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Gift increases scholarship for students interested in military social work

Margaret Mebane Parker, MSW ’60, was determined to help students interested in pursuing military social work. And in 2012, thanks to her generous donation to UNC’s School of Social Work, a scholarship was established to do just that. Eager to do even more, Parker doubled her contribution late last year, bringing the total value of the fund to $118,000. Her generosity now serves as a lasting tribute to a former clinical social worker who deeply cared about improving the lives of our country’s military veterans. Parker died March 1.

Mary Beth Hernandez, the School of Social Work’s associate dean for advancement, praised Parker’s commitment to social work education.
“The number of students who are interested in military social work has increased over the last few years, and Ms. Parker’s gift will enable us to support them in their work,” Hernandez said. “We’re so grateful for her support.”

Parker’s own professional experiences influenced her decision to help others interested in a similar career. As a new clinical social worker at the Salem Virginia Veterans Hospital in the mid-1960s, Parker saw first-hand the mental and physical effects of war on young soldiers, including those who struggled with brain injuries or substance abuse addiction. Many of today’s U.S. veterans, especially those coming back from Iraq and Afghanistan, face similar challenges, Parker said in an interview in 2012. As a result, many more social workers are needed to care for these wounded warriors and to help them successfully transition back to civilian life, she added.

“Seeing the impact on so many of those young boys coming home from Vietnam, some of whom I worked with who are now in nursing homes, I know what it’s going to cost to treat all of these people, including their families,” Parker said in the earlier interview. “So I understand the need (for mental health and social work practitioners).”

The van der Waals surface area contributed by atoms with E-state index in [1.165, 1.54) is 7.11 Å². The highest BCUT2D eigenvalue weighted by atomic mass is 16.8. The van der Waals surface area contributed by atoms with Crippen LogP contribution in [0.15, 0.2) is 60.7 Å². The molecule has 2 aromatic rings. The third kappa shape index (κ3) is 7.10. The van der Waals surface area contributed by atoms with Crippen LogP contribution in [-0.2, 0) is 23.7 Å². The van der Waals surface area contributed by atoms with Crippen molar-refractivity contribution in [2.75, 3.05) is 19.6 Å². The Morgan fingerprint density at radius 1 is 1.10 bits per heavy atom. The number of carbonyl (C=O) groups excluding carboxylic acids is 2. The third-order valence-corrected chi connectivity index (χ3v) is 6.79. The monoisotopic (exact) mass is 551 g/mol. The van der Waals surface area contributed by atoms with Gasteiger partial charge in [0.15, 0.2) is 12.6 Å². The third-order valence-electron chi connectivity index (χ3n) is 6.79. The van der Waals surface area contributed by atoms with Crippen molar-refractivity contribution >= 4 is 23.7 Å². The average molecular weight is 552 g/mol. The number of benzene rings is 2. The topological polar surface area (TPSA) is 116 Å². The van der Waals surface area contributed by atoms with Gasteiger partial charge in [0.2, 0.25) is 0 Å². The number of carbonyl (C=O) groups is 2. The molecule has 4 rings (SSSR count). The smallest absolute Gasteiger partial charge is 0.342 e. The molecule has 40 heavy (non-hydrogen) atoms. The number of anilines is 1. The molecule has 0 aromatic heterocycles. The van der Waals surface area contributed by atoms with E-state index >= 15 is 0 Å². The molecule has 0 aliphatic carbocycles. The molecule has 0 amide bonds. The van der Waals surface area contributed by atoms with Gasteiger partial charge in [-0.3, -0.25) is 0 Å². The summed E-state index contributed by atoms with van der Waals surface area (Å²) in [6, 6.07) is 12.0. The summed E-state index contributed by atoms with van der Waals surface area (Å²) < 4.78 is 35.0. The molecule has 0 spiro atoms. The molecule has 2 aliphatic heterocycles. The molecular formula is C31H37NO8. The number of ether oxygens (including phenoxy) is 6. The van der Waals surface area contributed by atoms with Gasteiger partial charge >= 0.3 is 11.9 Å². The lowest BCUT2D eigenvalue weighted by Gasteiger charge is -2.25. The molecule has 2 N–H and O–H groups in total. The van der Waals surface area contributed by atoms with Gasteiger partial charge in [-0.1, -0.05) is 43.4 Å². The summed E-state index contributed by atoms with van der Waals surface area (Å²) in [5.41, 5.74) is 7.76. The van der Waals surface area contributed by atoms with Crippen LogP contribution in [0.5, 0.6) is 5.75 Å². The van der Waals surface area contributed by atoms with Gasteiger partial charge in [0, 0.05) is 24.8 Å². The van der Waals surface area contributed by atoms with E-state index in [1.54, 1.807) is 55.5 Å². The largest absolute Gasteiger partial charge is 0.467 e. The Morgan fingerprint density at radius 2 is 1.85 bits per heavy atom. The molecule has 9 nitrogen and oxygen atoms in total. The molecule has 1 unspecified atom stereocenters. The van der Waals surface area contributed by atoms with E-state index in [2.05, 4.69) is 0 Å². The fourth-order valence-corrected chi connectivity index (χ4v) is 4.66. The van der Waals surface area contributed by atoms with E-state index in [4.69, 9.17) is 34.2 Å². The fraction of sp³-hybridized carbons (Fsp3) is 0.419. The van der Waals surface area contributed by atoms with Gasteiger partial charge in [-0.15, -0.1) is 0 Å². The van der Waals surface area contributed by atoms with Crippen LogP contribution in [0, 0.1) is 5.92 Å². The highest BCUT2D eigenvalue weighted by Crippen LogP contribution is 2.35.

Parker, who earned a sociology degree from UNC in 1954, was employed with the departments of public welfare in Lee and in Alamance counties prior to enrolling at the School of Social Work. She credited a couple of classes with Dr. Alan Keith-Lucas, a pioneer in UNC social work, for persuading her to pursue an MSW degree.

Still, even after being accepted to the School, Parker said she was unsure she could afford a graduate education. “I really didn’t think I was going to be able to go, but then I got a federal stipend, and the money came through at the last minute,” Parker recalled during the 2012 interview. “So that’s really another reason I wanted to give back.”

During her years at the Salisbury VA Medical Center, Parker served as a faculty field instructor for UNC. Although she retired as a clinical social worker in 1994, she remained an active community volunteer, serving on mental health boards in three counties as well as on the board for Habitat for Humanity.

For more information about making an estate gift to the School of Social Work, please contact Mary Beth Hernandez,